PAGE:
An NRA magazine called American Hunter published a recipe for Wild Game Donair on its website this weekend. Apparently meat from moose, deer and elk works “exceptionally well” in donairs, writes Brad Fenson, as long as you remember “it’s critical to emulsify the meat by grinding it three or more times or using a food processor to break the meat down into a paste.” Which sounds appetizing-as-heck and all, but the real reason this recipe caught my eye is its snide attitude towards east coasters.
On the subject of the donair’s background, American Hunter is not content to acknowledge this particular beef-and-sweet-sauce spin on a kebab is a true Halifax dish. Instead, the recipe blends some vague dispute about where the donair came from, with a sweeping generalization about the famous lying nature of people in the Maritimes, to deny the Haligonian heritage of donairs:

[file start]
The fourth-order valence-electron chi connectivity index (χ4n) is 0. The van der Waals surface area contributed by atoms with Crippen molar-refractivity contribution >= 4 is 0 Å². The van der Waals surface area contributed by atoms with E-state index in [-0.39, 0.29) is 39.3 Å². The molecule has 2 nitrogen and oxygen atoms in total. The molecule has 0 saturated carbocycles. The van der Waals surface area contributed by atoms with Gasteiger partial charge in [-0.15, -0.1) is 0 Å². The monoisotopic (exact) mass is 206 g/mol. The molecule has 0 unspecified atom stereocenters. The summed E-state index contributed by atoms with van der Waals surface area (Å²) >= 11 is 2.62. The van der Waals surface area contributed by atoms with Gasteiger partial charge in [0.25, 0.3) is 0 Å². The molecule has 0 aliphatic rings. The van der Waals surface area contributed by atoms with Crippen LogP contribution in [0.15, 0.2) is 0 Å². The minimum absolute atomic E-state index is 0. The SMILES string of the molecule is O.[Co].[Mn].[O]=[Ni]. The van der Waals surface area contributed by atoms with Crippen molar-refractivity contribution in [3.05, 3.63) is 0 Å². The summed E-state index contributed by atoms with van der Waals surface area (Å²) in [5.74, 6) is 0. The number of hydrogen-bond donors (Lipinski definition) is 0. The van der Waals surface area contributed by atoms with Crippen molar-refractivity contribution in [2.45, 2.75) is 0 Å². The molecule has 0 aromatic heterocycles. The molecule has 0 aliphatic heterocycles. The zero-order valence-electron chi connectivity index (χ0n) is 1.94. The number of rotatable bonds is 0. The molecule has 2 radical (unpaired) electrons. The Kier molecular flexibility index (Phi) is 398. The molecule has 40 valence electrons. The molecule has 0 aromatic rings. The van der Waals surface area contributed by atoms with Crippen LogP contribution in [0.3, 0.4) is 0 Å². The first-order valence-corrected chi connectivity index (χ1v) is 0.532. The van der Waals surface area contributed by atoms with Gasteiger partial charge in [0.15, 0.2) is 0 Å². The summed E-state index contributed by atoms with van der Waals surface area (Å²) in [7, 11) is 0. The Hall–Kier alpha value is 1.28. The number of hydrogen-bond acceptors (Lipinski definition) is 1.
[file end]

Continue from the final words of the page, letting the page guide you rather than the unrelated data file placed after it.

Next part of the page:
A restaurant dubbed “King of Donair” in Halifax, Nova Scotia, Canada claims to be the inventor of this east coast donair delicacy, but there are others who allege the same. Maritimers are great storytellers, and rumor has it a Greek immigrated to Atlantic Canada and opened a traditional restaurant with the Mediterranean flavors of his native country. The old standbys at home didn’t seem to hit the mark with east coast Canadian appetites, so recipes were adapted using beef and spices preferred by locals to create a unique meal. Add a sweet garlic sauce to the mix, and you have an authentic Canadian donair.Is the deliberate and unnecessary divisiveness on display in this article straight out of Donald Trump’s playbook? That question’s too easy. For harder sport, do you know the three ingredients in donair sauce? Take the following quiz to find out.